Hackers attack exiled Tibet government website
More News from Agence France-Presse
NEW DELHI – Hackers have attacked the Tibetan government-in-exile’s Chinese-language website with an unidentified virus, making the portal inaccessible, an official spokesman told AFP Tuesday.
“Our office cannot access the website and we are trying to figure out what kind of virus is responsible for the problem,” Tashi Phuntsok, spokesman for the exiled government based in the north Indian town of Dharamshala, told AFP.
Tibet.net is the official site of the exiled government, whose spiritual head is the Dalai Lama. It covers the parliament, cabinet, administrative departments, and public offices.
Hackers have taken down the English, Tibetan and Chinese versions of the website several times in the past, according to Phuntsok.
“We are a prominent target for attacks by Chinese hackers,” he said.
He could not confirm when the hackers had struck or if spying software had been installed on the computers and laptops of users trying to log on to the website.
Kurt Baumgartner, a researcher at Kaspersky Lab, a global manufacturer of antivirus software based in Moscow, detected the attack late Tuesday and said the website had been “strategically compromised” as a result.
Tenzin Taklha, the Dalai Lama’s spokesman, told AFP that the 78-year-old spiritual leader’s official website www.dalailama.com continued to function normally.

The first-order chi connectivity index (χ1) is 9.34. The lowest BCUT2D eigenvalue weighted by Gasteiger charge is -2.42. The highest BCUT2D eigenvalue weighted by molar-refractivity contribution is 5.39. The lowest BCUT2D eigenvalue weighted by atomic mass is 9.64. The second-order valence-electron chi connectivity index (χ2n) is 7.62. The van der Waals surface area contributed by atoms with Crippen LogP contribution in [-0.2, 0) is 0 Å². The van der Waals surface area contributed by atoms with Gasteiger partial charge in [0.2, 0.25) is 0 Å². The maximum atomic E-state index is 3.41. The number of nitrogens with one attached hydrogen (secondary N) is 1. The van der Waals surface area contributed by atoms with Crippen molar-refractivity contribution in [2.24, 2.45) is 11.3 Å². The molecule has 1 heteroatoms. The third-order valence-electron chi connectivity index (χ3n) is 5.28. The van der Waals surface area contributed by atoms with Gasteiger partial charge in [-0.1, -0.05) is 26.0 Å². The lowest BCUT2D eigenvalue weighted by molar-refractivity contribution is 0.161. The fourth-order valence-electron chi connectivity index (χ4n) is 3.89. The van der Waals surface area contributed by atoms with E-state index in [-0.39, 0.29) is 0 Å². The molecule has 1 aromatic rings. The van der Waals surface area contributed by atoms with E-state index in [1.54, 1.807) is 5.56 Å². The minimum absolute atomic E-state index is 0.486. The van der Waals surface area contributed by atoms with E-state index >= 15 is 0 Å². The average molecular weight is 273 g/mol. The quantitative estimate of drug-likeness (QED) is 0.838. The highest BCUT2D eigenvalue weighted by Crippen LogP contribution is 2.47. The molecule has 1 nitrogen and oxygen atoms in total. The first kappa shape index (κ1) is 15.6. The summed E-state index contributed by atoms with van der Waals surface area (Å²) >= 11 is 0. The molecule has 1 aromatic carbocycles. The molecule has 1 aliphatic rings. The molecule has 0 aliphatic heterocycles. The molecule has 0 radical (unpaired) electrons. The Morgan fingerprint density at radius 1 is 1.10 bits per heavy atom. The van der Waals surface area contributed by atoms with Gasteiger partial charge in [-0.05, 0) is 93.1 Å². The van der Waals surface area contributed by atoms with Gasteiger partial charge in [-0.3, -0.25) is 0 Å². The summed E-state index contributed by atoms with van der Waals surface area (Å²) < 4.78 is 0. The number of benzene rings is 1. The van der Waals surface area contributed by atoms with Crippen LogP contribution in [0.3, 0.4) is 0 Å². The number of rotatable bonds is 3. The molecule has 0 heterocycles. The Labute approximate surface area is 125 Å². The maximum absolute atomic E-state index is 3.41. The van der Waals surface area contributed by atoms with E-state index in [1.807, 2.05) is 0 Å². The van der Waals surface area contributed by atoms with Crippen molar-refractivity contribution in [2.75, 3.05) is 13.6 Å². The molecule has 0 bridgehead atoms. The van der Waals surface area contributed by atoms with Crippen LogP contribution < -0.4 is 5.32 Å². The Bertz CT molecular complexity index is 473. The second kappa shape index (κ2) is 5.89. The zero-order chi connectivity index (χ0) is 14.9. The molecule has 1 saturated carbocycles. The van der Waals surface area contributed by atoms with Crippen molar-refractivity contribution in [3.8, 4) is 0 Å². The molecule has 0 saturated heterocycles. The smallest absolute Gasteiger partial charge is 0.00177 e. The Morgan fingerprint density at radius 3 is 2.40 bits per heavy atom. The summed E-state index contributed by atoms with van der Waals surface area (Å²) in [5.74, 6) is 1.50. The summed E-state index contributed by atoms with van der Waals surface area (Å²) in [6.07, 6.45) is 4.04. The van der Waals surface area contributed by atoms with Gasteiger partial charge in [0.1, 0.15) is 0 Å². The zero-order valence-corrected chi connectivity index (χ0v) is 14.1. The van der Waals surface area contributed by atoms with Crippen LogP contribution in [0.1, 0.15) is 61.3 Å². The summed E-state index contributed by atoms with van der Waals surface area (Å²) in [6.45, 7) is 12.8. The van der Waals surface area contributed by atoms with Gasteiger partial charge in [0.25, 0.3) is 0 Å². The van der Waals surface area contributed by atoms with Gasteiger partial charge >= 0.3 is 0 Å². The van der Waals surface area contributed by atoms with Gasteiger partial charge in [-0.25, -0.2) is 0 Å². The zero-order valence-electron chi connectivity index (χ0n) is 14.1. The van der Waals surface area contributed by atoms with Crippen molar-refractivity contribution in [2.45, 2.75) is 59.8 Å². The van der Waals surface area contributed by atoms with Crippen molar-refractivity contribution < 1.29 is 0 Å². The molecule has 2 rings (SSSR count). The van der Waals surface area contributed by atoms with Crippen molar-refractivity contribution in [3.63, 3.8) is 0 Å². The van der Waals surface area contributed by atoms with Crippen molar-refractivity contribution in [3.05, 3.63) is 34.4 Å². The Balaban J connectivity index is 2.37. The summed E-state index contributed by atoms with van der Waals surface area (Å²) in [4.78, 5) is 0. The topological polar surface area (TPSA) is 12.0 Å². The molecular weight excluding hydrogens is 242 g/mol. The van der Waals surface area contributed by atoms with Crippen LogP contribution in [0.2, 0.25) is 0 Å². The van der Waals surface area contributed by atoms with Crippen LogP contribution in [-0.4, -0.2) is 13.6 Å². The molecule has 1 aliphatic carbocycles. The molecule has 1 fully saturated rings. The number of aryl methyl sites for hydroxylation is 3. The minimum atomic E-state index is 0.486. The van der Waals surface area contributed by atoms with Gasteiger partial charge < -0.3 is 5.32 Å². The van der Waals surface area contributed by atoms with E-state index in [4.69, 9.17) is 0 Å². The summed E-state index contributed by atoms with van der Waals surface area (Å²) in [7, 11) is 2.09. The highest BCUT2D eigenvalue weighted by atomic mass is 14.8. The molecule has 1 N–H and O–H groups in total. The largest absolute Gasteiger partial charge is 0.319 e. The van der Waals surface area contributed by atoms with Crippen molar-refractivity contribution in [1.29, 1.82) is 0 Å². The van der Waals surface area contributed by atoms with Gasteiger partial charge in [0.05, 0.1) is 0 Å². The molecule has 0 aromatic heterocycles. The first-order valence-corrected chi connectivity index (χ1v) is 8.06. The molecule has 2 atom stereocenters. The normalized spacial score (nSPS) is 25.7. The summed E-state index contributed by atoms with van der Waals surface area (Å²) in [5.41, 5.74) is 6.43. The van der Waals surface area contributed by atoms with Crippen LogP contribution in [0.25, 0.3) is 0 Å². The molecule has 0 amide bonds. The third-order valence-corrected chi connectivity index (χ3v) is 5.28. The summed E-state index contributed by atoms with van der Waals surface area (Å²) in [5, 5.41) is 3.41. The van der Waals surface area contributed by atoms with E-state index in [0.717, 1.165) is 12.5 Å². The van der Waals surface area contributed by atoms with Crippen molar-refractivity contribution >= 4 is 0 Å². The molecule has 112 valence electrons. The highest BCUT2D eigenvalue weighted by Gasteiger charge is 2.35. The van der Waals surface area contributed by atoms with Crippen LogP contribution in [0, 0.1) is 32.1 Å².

The Dalai Lama fled Tibet following a failed uprising against Chinese rule in 1959. He later founded the government in exile in Dharamshala after being offered refuge by India.
China vilifies the Dalai Lama as a “separatist” who incites violence in Tibet, while the Dalai Lama insists his sole focus is a peaceful campaign for greater autonomy for his homeland.
Get Inquirer updates while on the go, add us on these apps:
Disclaimer: The comments uploaded on this site do not necessarily represent or reflect the views of management and owner of INQUIRER.net. We reserve the right to exclude comments that we deem to be inconsistent with our editorial standards.
To subscribe to the Philippine Daily Inquirer newspaper in the Philippines, call +63 2 896-6000 for Metro Manila and Metro Cebu or email your subscription request here.
Factual errors? Contact the Philippine Daily Inquirer's day desk. Believe this article violates journalistic ethics? Contact the Inquirer's Reader's Advocate. Or write The Readers' Advocate:
c/o Philippine Daily Inquirer Chino Roces Avenue corner Yague and Mascardo Streets, Makati City,Metro Manila, Philippines Or fax nos. +63 2 8974793 to 94